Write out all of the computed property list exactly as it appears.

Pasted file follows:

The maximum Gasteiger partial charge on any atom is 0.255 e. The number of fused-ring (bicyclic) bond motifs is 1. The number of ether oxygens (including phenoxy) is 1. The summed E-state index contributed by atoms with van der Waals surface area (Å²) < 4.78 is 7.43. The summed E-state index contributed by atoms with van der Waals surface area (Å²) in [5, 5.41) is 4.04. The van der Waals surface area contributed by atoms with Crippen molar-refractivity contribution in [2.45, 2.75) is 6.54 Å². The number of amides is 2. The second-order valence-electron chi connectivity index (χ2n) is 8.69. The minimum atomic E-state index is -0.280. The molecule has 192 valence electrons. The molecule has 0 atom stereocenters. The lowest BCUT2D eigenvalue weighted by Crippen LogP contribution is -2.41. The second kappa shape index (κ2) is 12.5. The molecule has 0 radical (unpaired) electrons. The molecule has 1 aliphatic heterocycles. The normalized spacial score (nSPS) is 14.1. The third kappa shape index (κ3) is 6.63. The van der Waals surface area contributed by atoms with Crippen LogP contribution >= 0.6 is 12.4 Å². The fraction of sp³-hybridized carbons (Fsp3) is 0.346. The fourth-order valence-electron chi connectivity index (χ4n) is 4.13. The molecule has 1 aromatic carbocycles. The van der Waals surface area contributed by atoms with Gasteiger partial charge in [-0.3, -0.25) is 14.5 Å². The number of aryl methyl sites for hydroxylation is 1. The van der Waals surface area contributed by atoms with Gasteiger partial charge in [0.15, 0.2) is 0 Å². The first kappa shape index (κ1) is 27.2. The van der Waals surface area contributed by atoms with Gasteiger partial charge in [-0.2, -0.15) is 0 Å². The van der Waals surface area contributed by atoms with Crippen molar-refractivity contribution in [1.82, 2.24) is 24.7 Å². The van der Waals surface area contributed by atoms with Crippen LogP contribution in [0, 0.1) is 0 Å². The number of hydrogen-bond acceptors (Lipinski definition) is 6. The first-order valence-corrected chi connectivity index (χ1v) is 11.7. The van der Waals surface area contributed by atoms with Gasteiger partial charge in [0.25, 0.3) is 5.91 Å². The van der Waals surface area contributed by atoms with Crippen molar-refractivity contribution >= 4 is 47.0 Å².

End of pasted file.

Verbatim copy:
The maximum Gasteiger partial charge on any atom is 0.255 e. The number of fused-ring (bicyclic) bond motifs is 1. The number of ether oxygens (including phenoxy) is 1. The summed E-state index contributed by atoms with van der Waals surface area (Å²) < 4.78 is 7.43. The summed E-state index contributed by atoms with van der Waals surface area (Å²) in [5, 5.41) is 4.04. The van der Waals surface area contributed by atoms with Crippen molar-refractivity contribution in [2.45, 2.75) is 6.54 Å². The number of amides is 2. The second-order valence-electron chi connectivity index (χ2n) is 8.69. The minimum atomic E-state index is -0.280. The molecule has 192 valence electrons. The molecule has 0 atom stereocenters. The lowest BCUT2D eigenvalue weighted by Crippen LogP contribution is -2.41. The second kappa shape index (κ2) is 12.5. The molecule has 0 radical (unpaired) electrons. The molecule has 1 aliphatic heterocycles. The normalized spacial score (nSPS) is 14.1. The third kappa shape index (κ3) is 6.63. The van der Waals surface area contributed by atoms with Crippen LogP contribution >= 0.6 is 12.4 Å². The fraction of sp³-hybridized carbons (Fsp3) is 0.346. The fourth-order valence-electron chi connectivity index (χ4n) is 4.13. The molecule has 1 aromatic carbocycles. The van der Waals surface area contributed by atoms with Gasteiger partial charge in [-0.3, -0.25) is 14.5 Å². The number of aryl methyl sites for hydroxylation is 1. The van der Waals surface area contributed by atoms with Gasteiger partial charge in [0.15, 0.2) is 0 Å². The first kappa shape index (κ1) is 27.2. The van der Waals surface area contributed by atoms with Gasteiger partial charge in [-0.2, -0.15) is 0 Å². The van der Waals surface area contributed by atoms with Crippen molar-refractivity contribution in [1.82, 2.24) is 24.7 Å². The van der Waals surface area contributed by atoms with Crippen LogP contribution in [0, 0.1) is 0 Å². The number of hydrogen-bond acceptors (Lipinski definition) is 6. The first-order valence-corrected chi connectivity index (χ1v) is 11.7. The van der Waals surface area contributed by atoms with Gasteiger partial charge in [0.25, 0.3) is 5.91 Å². The van der Waals surface area contributed by atoms with Crippen molar-refractivity contribution >= 4 is 47.0 Å².